Source: Complementary Therapies in Clinical Practice - Category: Complementary Medicine Authors: Tags: Complement Ther Clin Pract Source Type: research
Bipolar disorder is a mood disorder characterized by episodes of both depressed and elevated mood. It typically begins in the late teens to early 20s. During depressive episodes, people experience low mood, loss of self-confidence, hopelessness, and impaired sleep and appetite. Manic episodes are marked by an increase in energy, euphoric or irritable and rapidly changing mood, higher self-confidence, and decreased need for sleep. People may experience a mood episode every few years, or as frequently as several times a year. Bipolar disorder can be treated with medications and psychotherapy. Certain chronotherapies — ...
Source: Harvard Health Blog - Category: Consumer Health News Authors: Tags: Anxiety and Depression Behavioral Health Complementary and alternative medicine Mental Health Source Type: blogs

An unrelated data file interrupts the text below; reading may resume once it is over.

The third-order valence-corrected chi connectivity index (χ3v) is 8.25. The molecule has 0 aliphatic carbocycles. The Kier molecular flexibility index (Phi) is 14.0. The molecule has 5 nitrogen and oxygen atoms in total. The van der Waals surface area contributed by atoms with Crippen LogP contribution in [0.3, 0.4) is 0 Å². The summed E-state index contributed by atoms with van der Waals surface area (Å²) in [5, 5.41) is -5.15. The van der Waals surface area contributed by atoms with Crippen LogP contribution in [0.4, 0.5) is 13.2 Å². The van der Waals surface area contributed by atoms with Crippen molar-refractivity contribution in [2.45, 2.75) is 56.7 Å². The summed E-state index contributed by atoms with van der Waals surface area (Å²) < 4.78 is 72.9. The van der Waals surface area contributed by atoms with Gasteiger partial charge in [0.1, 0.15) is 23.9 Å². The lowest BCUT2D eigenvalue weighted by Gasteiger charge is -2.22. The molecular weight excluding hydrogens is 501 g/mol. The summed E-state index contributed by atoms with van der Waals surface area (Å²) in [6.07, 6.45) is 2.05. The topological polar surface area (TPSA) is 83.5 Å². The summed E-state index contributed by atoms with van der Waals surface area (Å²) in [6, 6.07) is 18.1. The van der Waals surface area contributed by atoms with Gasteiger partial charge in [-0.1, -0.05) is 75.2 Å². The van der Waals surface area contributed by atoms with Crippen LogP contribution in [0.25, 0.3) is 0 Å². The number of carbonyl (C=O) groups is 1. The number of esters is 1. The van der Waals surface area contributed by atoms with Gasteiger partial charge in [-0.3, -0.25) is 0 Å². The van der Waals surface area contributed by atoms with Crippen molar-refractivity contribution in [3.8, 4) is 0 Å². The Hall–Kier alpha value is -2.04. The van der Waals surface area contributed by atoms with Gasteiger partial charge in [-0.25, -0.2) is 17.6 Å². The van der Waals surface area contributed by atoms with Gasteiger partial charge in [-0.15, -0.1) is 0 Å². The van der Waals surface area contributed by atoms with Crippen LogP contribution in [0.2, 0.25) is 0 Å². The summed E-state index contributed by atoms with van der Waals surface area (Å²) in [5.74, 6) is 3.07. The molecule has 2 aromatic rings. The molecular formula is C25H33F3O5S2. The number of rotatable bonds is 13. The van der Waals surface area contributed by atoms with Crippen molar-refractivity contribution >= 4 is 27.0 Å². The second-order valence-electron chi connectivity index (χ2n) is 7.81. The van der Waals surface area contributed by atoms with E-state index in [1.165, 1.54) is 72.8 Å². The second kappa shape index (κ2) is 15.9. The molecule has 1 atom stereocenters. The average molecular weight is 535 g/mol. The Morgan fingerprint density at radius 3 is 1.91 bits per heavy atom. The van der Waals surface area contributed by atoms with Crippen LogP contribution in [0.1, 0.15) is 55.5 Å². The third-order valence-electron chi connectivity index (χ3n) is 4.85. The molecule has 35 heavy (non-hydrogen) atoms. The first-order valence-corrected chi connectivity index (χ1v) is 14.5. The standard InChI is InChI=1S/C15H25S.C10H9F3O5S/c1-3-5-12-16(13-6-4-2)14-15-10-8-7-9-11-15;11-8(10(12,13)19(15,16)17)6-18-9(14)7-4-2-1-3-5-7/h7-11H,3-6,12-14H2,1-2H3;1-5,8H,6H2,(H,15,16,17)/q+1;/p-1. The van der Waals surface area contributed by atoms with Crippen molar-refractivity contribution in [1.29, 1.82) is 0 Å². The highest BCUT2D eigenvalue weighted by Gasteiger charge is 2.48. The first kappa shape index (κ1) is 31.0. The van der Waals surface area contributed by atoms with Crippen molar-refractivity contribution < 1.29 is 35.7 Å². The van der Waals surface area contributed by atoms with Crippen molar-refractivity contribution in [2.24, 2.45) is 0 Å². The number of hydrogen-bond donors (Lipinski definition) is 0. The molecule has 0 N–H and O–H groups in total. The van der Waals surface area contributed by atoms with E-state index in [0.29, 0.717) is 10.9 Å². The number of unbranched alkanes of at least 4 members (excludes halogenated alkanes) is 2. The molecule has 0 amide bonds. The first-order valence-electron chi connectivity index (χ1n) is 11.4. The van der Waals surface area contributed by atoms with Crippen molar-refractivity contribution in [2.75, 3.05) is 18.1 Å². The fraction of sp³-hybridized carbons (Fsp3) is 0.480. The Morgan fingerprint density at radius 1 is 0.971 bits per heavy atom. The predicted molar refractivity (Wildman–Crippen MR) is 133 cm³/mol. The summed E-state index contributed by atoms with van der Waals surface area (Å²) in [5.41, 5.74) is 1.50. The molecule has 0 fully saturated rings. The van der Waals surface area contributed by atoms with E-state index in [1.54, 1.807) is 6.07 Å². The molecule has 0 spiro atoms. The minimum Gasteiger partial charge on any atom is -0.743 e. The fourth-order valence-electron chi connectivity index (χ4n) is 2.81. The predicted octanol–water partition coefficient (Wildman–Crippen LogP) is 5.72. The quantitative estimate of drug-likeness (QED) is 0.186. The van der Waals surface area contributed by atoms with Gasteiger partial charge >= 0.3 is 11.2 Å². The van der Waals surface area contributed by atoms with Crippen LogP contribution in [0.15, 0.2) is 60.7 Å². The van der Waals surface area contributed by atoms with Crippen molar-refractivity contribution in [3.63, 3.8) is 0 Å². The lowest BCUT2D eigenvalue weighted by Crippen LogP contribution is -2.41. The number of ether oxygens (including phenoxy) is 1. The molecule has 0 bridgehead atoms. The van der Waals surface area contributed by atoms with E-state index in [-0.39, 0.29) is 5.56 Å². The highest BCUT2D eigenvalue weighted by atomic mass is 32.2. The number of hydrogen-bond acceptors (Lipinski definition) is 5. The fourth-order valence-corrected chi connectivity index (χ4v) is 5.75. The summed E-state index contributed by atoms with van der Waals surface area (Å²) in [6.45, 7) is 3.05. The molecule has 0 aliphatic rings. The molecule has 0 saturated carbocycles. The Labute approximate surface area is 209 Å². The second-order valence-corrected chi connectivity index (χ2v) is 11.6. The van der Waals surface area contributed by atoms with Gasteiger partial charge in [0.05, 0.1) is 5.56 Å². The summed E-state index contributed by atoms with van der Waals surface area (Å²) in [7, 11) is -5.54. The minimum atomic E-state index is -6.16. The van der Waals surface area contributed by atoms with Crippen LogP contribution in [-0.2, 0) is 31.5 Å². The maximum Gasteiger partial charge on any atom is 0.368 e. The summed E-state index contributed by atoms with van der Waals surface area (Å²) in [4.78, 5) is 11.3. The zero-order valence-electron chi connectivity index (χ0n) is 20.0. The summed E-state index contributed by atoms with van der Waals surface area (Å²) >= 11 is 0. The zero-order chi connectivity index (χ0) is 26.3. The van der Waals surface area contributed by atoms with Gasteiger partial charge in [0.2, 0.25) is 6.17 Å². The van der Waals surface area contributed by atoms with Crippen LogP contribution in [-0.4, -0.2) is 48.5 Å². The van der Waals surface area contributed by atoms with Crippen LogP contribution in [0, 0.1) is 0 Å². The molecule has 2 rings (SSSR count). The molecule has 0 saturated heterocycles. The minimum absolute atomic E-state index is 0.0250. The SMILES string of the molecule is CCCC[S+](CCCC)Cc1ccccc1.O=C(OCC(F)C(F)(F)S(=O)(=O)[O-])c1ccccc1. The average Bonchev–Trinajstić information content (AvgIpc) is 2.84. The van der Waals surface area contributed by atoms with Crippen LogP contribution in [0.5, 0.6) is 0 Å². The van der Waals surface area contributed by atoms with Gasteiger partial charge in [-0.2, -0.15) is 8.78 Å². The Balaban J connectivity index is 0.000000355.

CONCLUSIONS: Given the uncertain evidence on agomelatine and the absence of studies on melatonin, no conclusion about efficacy and safety of agomelatine and melatonin for prevention of SAD can currently be drawn. The decision for or against initiating preventive treatment of SAD and the treatment selected should consider patient preferences and reflect on the evidence base of all available treatment options. PMID: 31206585 [PubMed - as supplied by publisher]
Source: Cochrane Database of Systematic Reviews - Category: General Medicine Authors: Tags: Cochrane Database Syst Rev Source Type: research